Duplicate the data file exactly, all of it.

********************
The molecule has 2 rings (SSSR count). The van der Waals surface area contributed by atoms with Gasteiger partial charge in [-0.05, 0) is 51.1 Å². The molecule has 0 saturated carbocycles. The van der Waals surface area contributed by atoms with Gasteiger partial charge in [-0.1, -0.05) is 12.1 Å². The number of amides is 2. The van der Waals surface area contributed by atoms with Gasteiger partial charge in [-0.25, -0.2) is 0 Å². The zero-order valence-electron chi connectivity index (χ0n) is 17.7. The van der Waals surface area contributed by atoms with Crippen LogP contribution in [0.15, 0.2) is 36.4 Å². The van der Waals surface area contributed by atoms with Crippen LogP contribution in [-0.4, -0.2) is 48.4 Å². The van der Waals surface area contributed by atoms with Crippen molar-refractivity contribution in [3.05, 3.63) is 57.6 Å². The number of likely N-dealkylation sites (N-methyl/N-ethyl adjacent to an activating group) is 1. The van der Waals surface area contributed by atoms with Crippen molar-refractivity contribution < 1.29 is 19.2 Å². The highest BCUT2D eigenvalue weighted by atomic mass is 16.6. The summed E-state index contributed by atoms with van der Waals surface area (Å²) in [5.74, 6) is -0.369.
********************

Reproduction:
The molecule has 2 rings (SSSR count). The van der Waals surface area contributed by atoms with Gasteiger partial charge in [-0.05, 0) is 51.1 Å². The molecule has 0 saturated carbocycles. The van der Waals surface area contributed by atoms with Gasteiger partial charge in [-0.1, -0.05) is 12.1 Å². The number of amides is 2. The van der Waals surface area contributed by atoms with Gasteiger partial charge in [-0.25, -0.2) is 0 Å². The zero-order valence-electron chi connectivity index (χ0n) is 17.7. The van der Waals surface area contributed by atoms with Crippen LogP contribution in [0.15, 0.2) is 36.4 Å². The van der Waals surface area contributed by atoms with Crippen LogP contribution in [-0.4, -0.2) is 48.4 Å². The van der Waals surface area contributed by atoms with Crippen molar-refractivity contribution in [3.05, 3.63) is 57.6 Å². The number of likely N-dealkylation sites (N-methyl/N-ethyl adjacent to an activating group) is 1. The van der Waals surface area contributed by atoms with Crippen molar-refractivity contribution < 1.29 is 19.2 Å². The highest BCUT2D eigenvalue weighted by atomic mass is 16.6. The summed E-state index contributed by atoms with van der Waals surface area (Å²) in [5.74, 6) is -0.369.